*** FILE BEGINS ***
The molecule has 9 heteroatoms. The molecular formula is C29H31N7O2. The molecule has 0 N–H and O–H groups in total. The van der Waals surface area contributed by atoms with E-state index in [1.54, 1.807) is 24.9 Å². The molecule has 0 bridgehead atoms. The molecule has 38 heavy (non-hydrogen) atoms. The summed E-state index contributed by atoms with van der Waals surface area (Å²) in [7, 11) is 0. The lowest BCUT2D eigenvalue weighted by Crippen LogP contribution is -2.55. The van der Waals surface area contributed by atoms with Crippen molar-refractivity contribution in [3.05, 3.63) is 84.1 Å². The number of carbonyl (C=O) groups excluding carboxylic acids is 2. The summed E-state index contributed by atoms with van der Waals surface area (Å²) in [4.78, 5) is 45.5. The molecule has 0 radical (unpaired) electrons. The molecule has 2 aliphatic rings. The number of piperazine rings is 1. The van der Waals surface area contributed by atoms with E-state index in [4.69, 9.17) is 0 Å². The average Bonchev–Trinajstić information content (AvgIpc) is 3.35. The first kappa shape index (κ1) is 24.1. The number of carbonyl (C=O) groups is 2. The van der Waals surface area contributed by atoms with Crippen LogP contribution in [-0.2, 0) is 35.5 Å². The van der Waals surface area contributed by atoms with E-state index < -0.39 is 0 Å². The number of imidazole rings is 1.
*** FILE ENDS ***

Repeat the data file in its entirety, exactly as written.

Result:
The molecule has 9 heteroatoms. The molecular formula is C29H31N7O2. The molecule has 0 N–H and O–H groups in total. The van der Waals surface area contributed by atoms with E-state index in [1.54, 1.807) is 24.9 Å². The molecule has 0 bridgehead atoms. The molecule has 38 heavy (non-hydrogen) atoms. The summed E-state index contributed by atoms with van der Waals surface area (Å²) in [7, 11) is 0. The lowest BCUT2D eigenvalue weighted by Crippen LogP contribution is -2.55. The van der Waals surface area contributed by atoms with Crippen molar-refractivity contribution in [3.05, 3.63) is 84.1 Å². The number of carbonyl (C=O) groups excluding carboxylic acids is 2. The summed E-state index contributed by atoms with van der Waals surface area (Å²) in [4.78, 5) is 45.5. The molecule has 0 radical (unpaired) electrons. The molecule has 2 aliphatic rings. The number of piperazine rings is 1. The van der Waals surface area contributed by atoms with E-state index in [4.69, 9.17) is 0 Å². The average Bonchev–Trinajstić information content (AvgIpc) is 3.35. The first kappa shape index (κ1) is 24.1. The number of carbonyl (C=O) groups is 2. The van der Waals surface area contributed by atoms with Crippen LogP contribution in [-0.2, 0) is 35.5 Å². The van der Waals surface area contributed by atoms with E-state index < -0.39 is 0 Å². The number of imidazole rings is 1.